ISSUE 18, July 2006
Editorial
Archbishop Fisher: A Godly man and a Brother
Travel: The train takes the strain
Quarterly Communication: Annual Investiture speech by the Grand Master and Speech of the Pro Grand Master and Report of the Board of General Purposes
Supreme Grand Chapter: Speech by the First Grand Principal and Report of the Committee of General Purposes Grand Lodge of New York: Speech by the Pro Grand Master
   Specialist Lodges: Keeping their eyes on the ball
Education: Planning ahead for the Chair and Events and New premises for Masonic research
Royal Opera House: A right Royal occasion
Royal opening: Beamish Museum
Digital records: Saving our past for the future
Library & Museum: The hall in the garden
Queen's Birthday: Masons played a prominent part
International: A Mason and the Foreign Legion
Masonic Charities: Grand Charity and NMSF and RMBI and RMTGB
Letters, Book reviews, Gardening

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Whether it is classic cars or specially-baked cakes, Masons were prominent in events that took place in April to celebrate the Queen’s 80th birthday.
    One of the most picturesque events was the parade of 80 British motor vehicles, one manufactured in each year of the Queen’s life, which were proudly displayed on the parade ground at Buckingham Palace.
    The event, organised by the All-Party Parliamentary Group, was organised by Mason John Cole, assisted by Peter Baxter and Peter Lusty, all of Merantune Lodge No. 6149, Province of Surrey.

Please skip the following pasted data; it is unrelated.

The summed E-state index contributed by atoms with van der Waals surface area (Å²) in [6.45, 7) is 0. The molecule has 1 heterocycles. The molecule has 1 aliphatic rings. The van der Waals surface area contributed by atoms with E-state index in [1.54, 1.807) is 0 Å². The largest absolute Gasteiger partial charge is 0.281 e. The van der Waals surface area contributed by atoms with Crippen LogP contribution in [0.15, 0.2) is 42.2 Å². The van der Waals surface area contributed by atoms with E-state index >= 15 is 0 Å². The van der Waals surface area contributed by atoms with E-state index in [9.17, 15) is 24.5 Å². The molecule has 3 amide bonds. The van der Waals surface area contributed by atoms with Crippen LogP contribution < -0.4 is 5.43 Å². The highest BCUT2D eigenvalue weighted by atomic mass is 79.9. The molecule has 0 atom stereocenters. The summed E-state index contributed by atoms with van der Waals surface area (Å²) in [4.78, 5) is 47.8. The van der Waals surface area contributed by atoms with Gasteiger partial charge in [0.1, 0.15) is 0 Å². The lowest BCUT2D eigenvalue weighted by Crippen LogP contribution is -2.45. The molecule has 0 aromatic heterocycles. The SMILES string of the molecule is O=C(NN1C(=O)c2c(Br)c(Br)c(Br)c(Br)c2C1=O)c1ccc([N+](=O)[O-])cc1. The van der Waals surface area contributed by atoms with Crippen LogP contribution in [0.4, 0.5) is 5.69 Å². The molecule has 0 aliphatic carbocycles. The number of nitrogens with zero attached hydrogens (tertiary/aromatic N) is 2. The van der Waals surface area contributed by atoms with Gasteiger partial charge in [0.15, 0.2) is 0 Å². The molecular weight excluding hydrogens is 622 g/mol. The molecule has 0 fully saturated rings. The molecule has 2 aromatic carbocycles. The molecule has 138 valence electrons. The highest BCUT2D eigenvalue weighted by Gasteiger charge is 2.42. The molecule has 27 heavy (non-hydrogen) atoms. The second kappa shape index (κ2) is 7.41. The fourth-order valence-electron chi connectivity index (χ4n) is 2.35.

Of the 80 vehicles, 12 were owned by Masons. The event raised more than £11,000 for the RNLI, the charity nominated by the Queen.
    For 50 years Graham Chubb, a Master Baker and the third generation of his family to take up the profession, has been turning out cakes that are fit for a Queen.
    And, when the Queen’s 80th birthday came around and Her Majesty invited others who celebrated their eighth decade on the same day to Buckingham Palace, there on television in the reception area of the Gallery where the lunch took place, was Graham’s cake.
    The 60lb cake had been sent up to London by car and was the 17th in a line of cakes Graham has made for a Royal celebration.
    Graham, who lives at Woolston near Taunton in Somerset, is a member of Quantock Lodge No. 4446. A national and international cake artist, he is a judge at cake exhibitions and also teaches cake decoration. His cakes are made from a secret recipe first used by Graham’s grandfather when he started the family business in 1900 at Street in Somerset.
    The two-tier cake was deep cream in colour, with highlights of pink, lilac and gold. The top tier rested on the 18-inch square base cake. The sides of the bottom tier were decorated with festoons of wisteria, while the Queen’s love of horses was reflected in the horses’ heads that adorned the sides of the top tier, the whole cake being surmounted by a horse.
    Both the cipher and signature of the Queen were used in the design, and a sweeping mass of pink Queen Elizabeth roses came from the top tier to the bottom.




Left
Graham Chubb with his cake baked for the Queen’s 80th birthday

Centre
Mason John Cole, who helped organise the British car display at Buckingham Palace, with the Duchess of Gloucester

Right
Some of the 80 cars make their way into Buckingham Palace



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